ORLANDO, Fla. — Gradual strengthening has continued, with winds forecast to increase overnight. Hurricane warnings have been issued for the northwest Gulf coast.
Hurricane Delta weakened into a Category 1 storm Wednesday afternoon, but it is expected to regain strength as it moves across the Gulf of Mexico.
The storm has maximum sustained winds of 85 mph and its center is about 55 miles north-northeast of Progreso, Mexico, and 580 miles south-southeast of Cameron, Louisiana.
The storm is moving northwest at 17 mph.
It is expected to make landfall again late Friday in Louisiana, near the Texas border.
Hurricane watches have been issued for parts of Texas and Louisiana. Click here to read more about that.
Chief meteorologist Tom Terry is tracking the storm live on Channel 9 Eyewitness News. Click here to watch live.
Hurricane hunters are investigating Delta this afternoon after it emerged over the south-central Gulf of Mexico. The hurricane is still a category 2 system, but the wind field seems to be expanding. As the hurricane travels to the northwest, and with the subsequent turns to the north and northeast, the cyclone will likely continue to expand.
This means more storm surge problems and extensive impacts well away from its center. Especially to the right of the center as it approaches the northern Gulf Coast.
Delta’s winds will start to pound the immediate coast of Louisiana, along with outer rainbands starting Thursday evening. Residents should be done with preparations by 8 p.m. on Thursday.
Between 6 to 10 inches of rainfall is possible for parts of Louisiana, with higher amounts in isolated areas.
Delta is expected to emerge over the southern Gulf of Mexico and continue moving to the northwest until early Thursday morning.
Delta will then make a turn northward, then northeastward, toward the Louisiana coast on Friday.
Residents along the Louisiana coast should finish preparations by Friday evening. Winds will increase rapidly and conditions will be dangerous to be outdoors.
The storm will expand once it is over the Gulf of Mexico, which means a bigger threat for storm surge to the right of the hurricane. Significant storm surge damage, flash flooding, and destructive winds are expected for eastern Louisiana, extending eastward to the Mississippi/Alabama coast.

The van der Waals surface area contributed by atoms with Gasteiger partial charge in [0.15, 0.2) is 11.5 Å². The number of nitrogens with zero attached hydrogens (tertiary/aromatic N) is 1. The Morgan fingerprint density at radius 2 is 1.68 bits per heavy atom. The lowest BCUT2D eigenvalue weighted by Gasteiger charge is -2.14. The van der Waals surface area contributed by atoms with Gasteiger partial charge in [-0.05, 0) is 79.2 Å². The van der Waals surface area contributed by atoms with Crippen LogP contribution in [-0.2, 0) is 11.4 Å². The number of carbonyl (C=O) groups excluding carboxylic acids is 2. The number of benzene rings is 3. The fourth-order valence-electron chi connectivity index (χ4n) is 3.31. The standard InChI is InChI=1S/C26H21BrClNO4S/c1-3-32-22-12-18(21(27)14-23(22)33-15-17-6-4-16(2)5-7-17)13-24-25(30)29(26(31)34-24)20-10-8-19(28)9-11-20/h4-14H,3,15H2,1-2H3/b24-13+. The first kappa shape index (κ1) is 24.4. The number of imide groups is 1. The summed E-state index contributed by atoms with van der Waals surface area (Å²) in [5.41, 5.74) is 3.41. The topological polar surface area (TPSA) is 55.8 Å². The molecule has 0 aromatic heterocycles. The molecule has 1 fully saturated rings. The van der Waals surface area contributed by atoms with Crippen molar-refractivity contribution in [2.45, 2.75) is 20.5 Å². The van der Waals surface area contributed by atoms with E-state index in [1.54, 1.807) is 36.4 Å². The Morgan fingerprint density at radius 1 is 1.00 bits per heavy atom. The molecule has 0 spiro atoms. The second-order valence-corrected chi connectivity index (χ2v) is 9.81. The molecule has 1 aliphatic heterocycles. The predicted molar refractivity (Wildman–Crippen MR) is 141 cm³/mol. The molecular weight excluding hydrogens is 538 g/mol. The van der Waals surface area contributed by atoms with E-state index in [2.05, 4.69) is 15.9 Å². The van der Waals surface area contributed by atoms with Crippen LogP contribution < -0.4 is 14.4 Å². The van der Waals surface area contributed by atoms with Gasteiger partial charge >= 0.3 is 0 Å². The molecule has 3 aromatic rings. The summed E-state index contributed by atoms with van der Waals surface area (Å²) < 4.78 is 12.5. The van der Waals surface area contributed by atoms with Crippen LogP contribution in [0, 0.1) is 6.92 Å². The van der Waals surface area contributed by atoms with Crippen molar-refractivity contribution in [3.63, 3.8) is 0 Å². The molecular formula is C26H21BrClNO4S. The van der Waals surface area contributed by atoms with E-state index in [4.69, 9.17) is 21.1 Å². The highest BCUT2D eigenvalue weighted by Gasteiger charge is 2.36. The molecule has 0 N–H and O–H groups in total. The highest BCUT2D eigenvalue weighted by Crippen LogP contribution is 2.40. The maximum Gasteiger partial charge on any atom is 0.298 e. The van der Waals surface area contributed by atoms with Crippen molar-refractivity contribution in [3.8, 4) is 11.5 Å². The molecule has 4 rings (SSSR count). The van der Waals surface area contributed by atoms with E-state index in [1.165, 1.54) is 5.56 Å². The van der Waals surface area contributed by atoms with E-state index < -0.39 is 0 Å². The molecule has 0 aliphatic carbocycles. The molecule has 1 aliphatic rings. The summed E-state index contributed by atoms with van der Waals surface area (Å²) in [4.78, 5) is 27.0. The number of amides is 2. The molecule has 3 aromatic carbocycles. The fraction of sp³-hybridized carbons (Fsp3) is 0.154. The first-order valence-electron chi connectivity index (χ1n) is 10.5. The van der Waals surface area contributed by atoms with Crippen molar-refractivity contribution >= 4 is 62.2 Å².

Delta could produce 4 to 8 inches of rain, with isolated maximum totals of 12 inches across portions of the central Gulf Coast north into portions of the Lower Mississippi Valley. These rainfall amounts will lead to flash, urban, and small stream flooding, along with minor river flooding. Heavy rainfall will eventually spread into the Tennessee Valley, and interior southeastern United States this weekend into early next week.
Storm surge as high as 11 feet for parts of the Louisiana coast is possible.
There are no direct impacts to Central Florida expected from this system. Delta will remain far enough west of Florida to not bring a threat for severe weather directly associated with this system. As the track has shifted more west, and away from Florida, the weather pattern has become less active int he forecast as far as rain and storms.
It will still be very muggy, the temperatures will be very warm this week, which will make the heat indices feel as if they were in the mid to upper-90s. Keep this in mind if you are doing any work outdoors.
The west coast of Florida will have dangerous conditions. There could be a threat of large waves and a high risk for rip currents.
Hurricane Delta continues to travel over the Yucatan Peninsula and it is expected to emerge over the southern Gulf of Mexico on Wednesday afternoon.
Hurricane Delta made landfall around 6:30 a.m. in Puerto Morelos. A weather station in this town has reported calm winds, which means they are in the center.
Delta has estimated maximum sustained winds of 110mph, a category 2 hurricane. It will continue to move northwest at 17 mph.
This is the first Category 2 hurricane to strike the Mexican state of Quintana Roo since Ernesto in 2012.
The center of Delta will move over the northeastern portion of the Yucatan Peninsula Wednesday morning.
Delta is forecast to move over the southern Gulf of Mexico by Wednesday afternoon. It will then move over the southern or central Gulf of Mexico through Thursday and approach the Gulf Coast on Friday.
Forecasters believe Delta will likely weaken before it moves over the Yucatan Peninsula. It will then restrengthen when it moves over the Gulf of Mexico Wednesday night and Thursday.
Life-threatening storm surge will raise water levels in the area as much as 8 to 12 feet above normal along the Yucatan Peninsula. Forecasters said the surge will be accompanied by large and destructive waves.
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